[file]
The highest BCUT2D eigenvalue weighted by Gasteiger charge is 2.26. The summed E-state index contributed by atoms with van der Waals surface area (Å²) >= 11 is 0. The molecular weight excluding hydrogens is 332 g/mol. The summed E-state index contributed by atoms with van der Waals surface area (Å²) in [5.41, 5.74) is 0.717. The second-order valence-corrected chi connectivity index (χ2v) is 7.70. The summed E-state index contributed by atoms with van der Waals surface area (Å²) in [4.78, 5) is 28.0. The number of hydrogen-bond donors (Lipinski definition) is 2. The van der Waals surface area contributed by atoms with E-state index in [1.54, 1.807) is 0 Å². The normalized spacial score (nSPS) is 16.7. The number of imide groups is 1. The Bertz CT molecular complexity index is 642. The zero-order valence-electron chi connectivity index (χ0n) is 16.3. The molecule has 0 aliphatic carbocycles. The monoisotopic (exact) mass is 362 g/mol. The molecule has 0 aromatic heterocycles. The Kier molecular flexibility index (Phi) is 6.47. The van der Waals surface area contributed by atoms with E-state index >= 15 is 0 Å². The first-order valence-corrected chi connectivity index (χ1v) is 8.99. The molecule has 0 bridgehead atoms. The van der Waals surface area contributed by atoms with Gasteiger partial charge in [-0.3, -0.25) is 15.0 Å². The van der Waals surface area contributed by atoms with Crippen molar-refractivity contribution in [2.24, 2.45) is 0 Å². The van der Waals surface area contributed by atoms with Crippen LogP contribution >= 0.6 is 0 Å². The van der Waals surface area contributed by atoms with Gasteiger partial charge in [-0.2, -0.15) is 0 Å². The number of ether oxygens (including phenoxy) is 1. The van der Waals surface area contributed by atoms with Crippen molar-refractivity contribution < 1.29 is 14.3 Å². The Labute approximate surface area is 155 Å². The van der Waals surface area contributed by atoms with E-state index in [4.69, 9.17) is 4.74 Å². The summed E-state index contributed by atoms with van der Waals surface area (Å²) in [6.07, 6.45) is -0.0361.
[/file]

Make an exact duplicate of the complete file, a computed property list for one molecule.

The highest BCUT2D eigenvalue weighted by Gasteiger charge is 2.26. The summed E-state index contributed by atoms with van der Waals surface area (Å²) >= 11 is 0. The molecular weight excluding hydrogens is 332 g/mol. The summed E-state index contributed by atoms with van der Waals surface area (Å²) in [5.41, 5.74) is 0.717. The second-order valence-corrected chi connectivity index (χ2v) is 7.70. The summed E-state index contributed by atoms with van der Waals surface area (Å²) in [4.78, 5) is 28.0. The number of hydrogen-bond donors (Lipinski definition) is 2. The van der Waals surface area contributed by atoms with E-state index in [1.54, 1.807) is 0 Å². The normalized spacial score (nSPS) is 16.7. The number of imide groups is 1. The Bertz CT molecular complexity index is 642. The zero-order valence-electron chi connectivity index (χ0n) is 16.3. The molecule has 0 aliphatic carbocycles. The monoisotopic (exact) mass is 362 g/mol. The molecule has 0 aromatic heterocycles. The Kier molecular flexibility index (Phi) is 6.47. The van der Waals surface area contributed by atoms with E-state index >= 15 is 0 Å². The first-order valence-corrected chi connectivity index (χ1v) is 8.99. The molecule has 0 bridgehead atoms. The van der Waals surface area contributed by atoms with Gasteiger partial charge in [-0.3, -0.25) is 15.0 Å². The van der Waals surface area contributed by atoms with Crippen molar-refractivity contribution in [2.24, 2.45) is 0 Å². The van der Waals surface area contributed by atoms with Crippen LogP contribution >= 0.6 is 0 Å². The van der Waals surface area contributed by atoms with Gasteiger partial charge in [-0.2, -0.15) is 0 Å². The number of ether oxygens (including phenoxy) is 1. The van der Waals surface area contributed by atoms with Crippen molar-refractivity contribution < 1.29 is 14.3 Å². The Labute approximate surface area is 155 Å². The van der Waals surface area contributed by atoms with E-state index in [4.69, 9.17) is 4.74 Å². The summed E-state index contributed by atoms with van der Waals surface area (Å²) in [6.07, 6.45) is -0.0361.